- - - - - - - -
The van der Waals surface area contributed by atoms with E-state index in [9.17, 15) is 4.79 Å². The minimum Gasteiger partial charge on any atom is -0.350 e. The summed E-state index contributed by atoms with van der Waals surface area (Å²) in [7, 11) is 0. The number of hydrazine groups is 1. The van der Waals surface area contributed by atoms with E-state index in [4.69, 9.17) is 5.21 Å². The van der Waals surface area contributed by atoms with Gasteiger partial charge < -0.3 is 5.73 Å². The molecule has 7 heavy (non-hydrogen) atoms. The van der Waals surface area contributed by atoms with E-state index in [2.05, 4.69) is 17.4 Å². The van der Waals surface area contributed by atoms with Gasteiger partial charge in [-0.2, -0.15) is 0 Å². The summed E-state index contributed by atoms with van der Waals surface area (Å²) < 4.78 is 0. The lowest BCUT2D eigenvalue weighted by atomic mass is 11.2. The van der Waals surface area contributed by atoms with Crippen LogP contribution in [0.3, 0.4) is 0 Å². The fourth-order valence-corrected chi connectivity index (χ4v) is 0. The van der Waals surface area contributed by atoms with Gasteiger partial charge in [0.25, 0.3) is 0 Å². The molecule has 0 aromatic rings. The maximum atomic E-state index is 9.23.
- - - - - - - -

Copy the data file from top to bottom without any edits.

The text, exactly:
The van der Waals surface area contributed by atoms with E-state index in [9.17, 15) is 4.79 Å². The minimum Gasteiger partial charge on any atom is -0.350 e. The summed E-state index contributed by atoms with van der Waals surface area (Å²) in [7, 11) is 0. The number of hydrazine groups is 1. The van der Waals surface area contributed by atoms with E-state index in [4.69, 9.17) is 5.21 Å². The van der Waals surface area contributed by atoms with Gasteiger partial charge < -0.3 is 5.73 Å². The molecule has 7 heavy (non-hydrogen) atoms. The van der Waals surface area contributed by atoms with E-state index in [2.05, 4.69) is 17.4 Å². The van der Waals surface area contributed by atoms with Gasteiger partial charge in [-0.2, -0.15) is 0 Å². The summed E-state index contributed by atoms with van der Waals surface area (Å²) < 4.78 is 0. The lowest BCUT2D eigenvalue weighted by atomic mass is 11.2. The van der Waals surface area contributed by atoms with Crippen LogP contribution in [0.3, 0.4) is 0 Å². The fourth-order valence-corrected chi connectivity index (χ4v) is 0. The van der Waals surface area contributed by atoms with Gasteiger partial charge in [0.25, 0.3) is 0 Å². The molecule has 0 aromatic rings. The maximum atomic E-state index is 9.23.